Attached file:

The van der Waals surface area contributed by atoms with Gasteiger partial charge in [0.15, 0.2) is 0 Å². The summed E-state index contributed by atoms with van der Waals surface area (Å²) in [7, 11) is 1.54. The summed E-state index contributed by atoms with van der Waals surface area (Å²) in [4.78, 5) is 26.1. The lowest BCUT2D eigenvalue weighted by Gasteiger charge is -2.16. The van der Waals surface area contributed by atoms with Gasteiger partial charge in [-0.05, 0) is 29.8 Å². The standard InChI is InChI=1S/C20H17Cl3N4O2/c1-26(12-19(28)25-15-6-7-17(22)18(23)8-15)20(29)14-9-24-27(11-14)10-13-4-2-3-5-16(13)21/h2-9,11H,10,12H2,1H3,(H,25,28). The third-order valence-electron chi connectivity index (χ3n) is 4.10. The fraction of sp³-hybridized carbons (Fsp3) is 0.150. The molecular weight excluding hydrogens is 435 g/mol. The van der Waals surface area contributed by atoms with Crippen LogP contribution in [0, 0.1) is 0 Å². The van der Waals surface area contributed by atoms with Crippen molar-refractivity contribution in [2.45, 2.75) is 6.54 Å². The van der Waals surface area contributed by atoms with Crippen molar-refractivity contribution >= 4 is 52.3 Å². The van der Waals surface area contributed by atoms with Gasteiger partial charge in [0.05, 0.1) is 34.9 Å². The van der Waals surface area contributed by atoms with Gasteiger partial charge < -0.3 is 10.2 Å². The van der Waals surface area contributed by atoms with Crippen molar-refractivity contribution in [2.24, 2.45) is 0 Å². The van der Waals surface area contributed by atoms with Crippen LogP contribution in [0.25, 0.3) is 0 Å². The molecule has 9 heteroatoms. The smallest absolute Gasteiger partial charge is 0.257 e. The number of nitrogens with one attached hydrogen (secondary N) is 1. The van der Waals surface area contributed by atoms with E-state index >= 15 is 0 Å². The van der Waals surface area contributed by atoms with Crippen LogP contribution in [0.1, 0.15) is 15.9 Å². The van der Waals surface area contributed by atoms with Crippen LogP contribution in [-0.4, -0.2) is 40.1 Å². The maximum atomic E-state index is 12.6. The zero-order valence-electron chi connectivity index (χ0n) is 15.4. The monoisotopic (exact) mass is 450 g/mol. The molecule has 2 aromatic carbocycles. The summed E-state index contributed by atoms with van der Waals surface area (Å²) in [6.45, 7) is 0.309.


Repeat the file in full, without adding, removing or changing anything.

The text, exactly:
The van der Waals surface area contributed by atoms with Gasteiger partial charge in [0.15, 0.2) is 0 Å². The summed E-state index contributed by atoms with van der Waals surface area (Å²) in [7, 11) is 1.54. The summed E-state index contributed by atoms with van der Waals surface area (Å²) in [4.78, 5) is 26.1. The lowest BCUT2D eigenvalue weighted by Gasteiger charge is -2.16. The van der Waals surface area contributed by atoms with Gasteiger partial charge in [-0.05, 0) is 29.8 Å². The standard InChI is InChI=1S/C20H17Cl3N4O2/c1-26(12-19(28)25-15-6-7-17(22)18(23)8-15)20(29)14-9-24-27(11-14)10-13-4-2-3-5-16(13)21/h2-9,11H,10,12H2,1H3,(H,25,28). The third-order valence-electron chi connectivity index (χ3n) is 4.10. The fraction of sp³-hybridized carbons (Fsp3) is 0.150. The molecular weight excluding hydrogens is 435 g/mol. The van der Waals surface area contributed by atoms with Crippen LogP contribution in [0, 0.1) is 0 Å². The van der Waals surface area contributed by atoms with Crippen molar-refractivity contribution in [2.45, 2.75) is 6.54 Å². The van der Waals surface area contributed by atoms with Crippen molar-refractivity contribution >= 4 is 52.3 Å². The van der Waals surface area contributed by atoms with Gasteiger partial charge in [0.05, 0.1) is 34.9 Å². The van der Waals surface area contributed by atoms with Gasteiger partial charge < -0.3 is 10.2 Å². The van der Waals surface area contributed by atoms with Crippen molar-refractivity contribution in [2.24, 2.45) is 0 Å². The van der Waals surface area contributed by atoms with Crippen LogP contribution in [0.25, 0.3) is 0 Å². The molecule has 9 heteroatoms. The smallest absolute Gasteiger partial charge is 0.257 e. The number of nitrogens with one attached hydrogen (secondary N) is 1. The van der Waals surface area contributed by atoms with E-state index >= 15 is 0 Å². The van der Waals surface area contributed by atoms with Crippen LogP contribution in [0.1, 0.15) is 15.9 Å². The van der Waals surface area contributed by atoms with Crippen LogP contribution in [-0.4, -0.2) is 40.1 Å². The maximum atomic E-state index is 12.6. The zero-order valence-electron chi connectivity index (χ0n) is 15.4. The monoisotopic (exact) mass is 450 g/mol. The molecule has 2 aromatic carbocycles. The summed E-state index contributed by atoms with van der Waals surface area (Å²) in [6.45, 7) is 0.309.